Recently, while I was enjoying a quiet summer evening on my back patio, I became aware of a low but persistent thrumming inside me, like a cicada’s relentless buzzing in the background of an otherwise still night. It was anxiety, I realized – not a paralyzing anxiety, but anxiety nonetheless.
I was unnerved, not so much by the anxiety itself, but rather, by the sudden awareness that this anxiety I felt is nearly always there, simmering just under the surface.
For most of us, the temptation when we come face-to-face with something unfamiliar or disconcerting or downright uncomfortable about ourselves or our circumstances is to move on as quickly as possible. After all, who wants to sit with anxiety? Who wants to sit in the presence of grief or regret, disappointment or anger? This is precisely why we stuff our days full with work and social activities, errands, to-do lists and Facebook. This is why many of us numb ourselves with alcohol or peanut M&Ms, with shopping or Netflix. We stay busy, distracted and numb. We avoid quiet and stillness. We don’t want to see – or feel – what’s underneath.
Recognizing that anxiety is constantly eddying below my surface was hard and uncomfortable for me. Honestly, the moment that fact made itself known, I wanted nothing more than to bolt from the patio, grab a sponge and a bottle of Formula 409 and start scrubbing kitchen counters or the bathroom sink.
Instead, I stayed where I was. I sat with the anxiety. I resisted self-judgement. I resisted solutions and strategies.
“Arrive at the ground at your feet and learn to be at home,” suggests author Wendell Berry. It sounds lovely, doesn’t it? But the truth is, being present is not always an easy or a lovely practice. For many of us, the practice of being present to our own selves can lead us into surprising or disconcerting terrain – anxiety, grief, fear, anger, disappointment, bitterness, regret. And yet, arriving at the ground at our feet and planting ourselves there is, ironically, one of the most important steps we can take on the journey toward uncovering our true selves.
When I first moved to Nebraska from New England 18 years ago, almost everything was unfamiliar. The wide-open landscape and vast sky felt strangely oppressive. The searing heat of summer and the bone-jarring cold of winter were disarmingly extreme. The pace of everyday life felt too slow and the people seemed far too enraptured with the local university’s football team. Even the food was unfamiliar. People drank their Bud Lite mixed with tomato juice and ate a strange meat-and-cabbage concoction called a Runza.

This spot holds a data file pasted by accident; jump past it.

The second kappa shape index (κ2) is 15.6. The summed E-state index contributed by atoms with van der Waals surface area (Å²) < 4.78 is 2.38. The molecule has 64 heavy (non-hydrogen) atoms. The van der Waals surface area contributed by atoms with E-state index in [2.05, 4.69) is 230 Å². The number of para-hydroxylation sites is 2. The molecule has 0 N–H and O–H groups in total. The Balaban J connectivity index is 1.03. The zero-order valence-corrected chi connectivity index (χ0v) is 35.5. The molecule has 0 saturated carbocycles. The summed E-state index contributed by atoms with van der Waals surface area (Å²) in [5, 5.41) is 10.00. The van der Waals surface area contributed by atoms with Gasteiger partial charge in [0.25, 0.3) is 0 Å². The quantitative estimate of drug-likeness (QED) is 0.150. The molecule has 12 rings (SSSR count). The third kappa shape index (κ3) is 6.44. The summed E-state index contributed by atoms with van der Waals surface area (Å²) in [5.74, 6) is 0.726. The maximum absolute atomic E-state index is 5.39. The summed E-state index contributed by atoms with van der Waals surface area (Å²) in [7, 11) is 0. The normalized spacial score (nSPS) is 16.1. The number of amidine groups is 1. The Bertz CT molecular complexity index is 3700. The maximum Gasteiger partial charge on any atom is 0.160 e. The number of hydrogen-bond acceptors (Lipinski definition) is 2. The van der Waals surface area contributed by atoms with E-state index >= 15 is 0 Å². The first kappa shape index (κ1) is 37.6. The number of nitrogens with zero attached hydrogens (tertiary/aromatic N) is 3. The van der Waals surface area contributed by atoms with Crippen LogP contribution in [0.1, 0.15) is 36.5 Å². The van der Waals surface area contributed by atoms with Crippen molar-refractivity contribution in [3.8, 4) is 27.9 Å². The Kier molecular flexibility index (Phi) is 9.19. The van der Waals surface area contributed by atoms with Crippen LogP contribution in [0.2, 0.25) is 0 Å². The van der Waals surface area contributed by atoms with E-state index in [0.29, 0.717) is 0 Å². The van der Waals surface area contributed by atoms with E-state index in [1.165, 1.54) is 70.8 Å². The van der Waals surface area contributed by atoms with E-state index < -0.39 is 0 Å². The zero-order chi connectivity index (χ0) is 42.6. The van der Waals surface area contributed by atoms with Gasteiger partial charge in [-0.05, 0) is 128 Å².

Slowly, though, we carved out a life and a home for ourselves here. We made good friends. We painted the dining room walls, hung our kids’ drawings on the fridge, and grew a garden. We learned to appreciate the seas of bluestem, the trilling Meadowlarks, the big sky, the ever-present wind. We found satisfying work. We wore red Cornhusker t-shirts on game days.
In short, we planted ourselves in this place and we stayed. Over time, this place – once so foreign and even, at times, uncomfortable — became familiar. Over time, we learned to be at home in Nebraska.
Benedictine monks and nuns make a vow of hospitality upon entering the order. The Benedictines believe that all guests who present themselves at the monastery are to be welcomed as Christ. According to St. Benedict, “Our encounter with strangers – the unknown, the unexpected, foreign elements that spark our fear – are precisely the place where we are most likely to encounter God,” explains Christine Valters Paintner.
In her book The Artist’s Rule, Paintner suggests that we take St. Benedict’s vow of hospitality and turn it inward toward ourselves. “Inner hospitality is to open our inner selves to everything we fear and reject in ourselves,” she writes. “We extend a welcome to the stranger who dwells inside us.”
Discovering anxiety simmering below my surface was unnerving and uncomfortable. There is work to be done there, to be sure. But none of that work, no matter how important, can happen without first arriving and then staying in that uncomfortable place. We extend hospitality to ourselves – even to the parts of ourselves that unnerve us, the parts of ourselves we don’t much like.
Just like learning to be at home in Nebraska was born out of the long, slow work of arriving and then staying in an unfamiliar, uncomfortable place, finding and learning to be at home in ourselves comes from the long, slow work of arriving and then staying in the sometimes-uncomfortable places in our own selves.
We arrive at the ground at our feet. We stay. And we learn to be at home.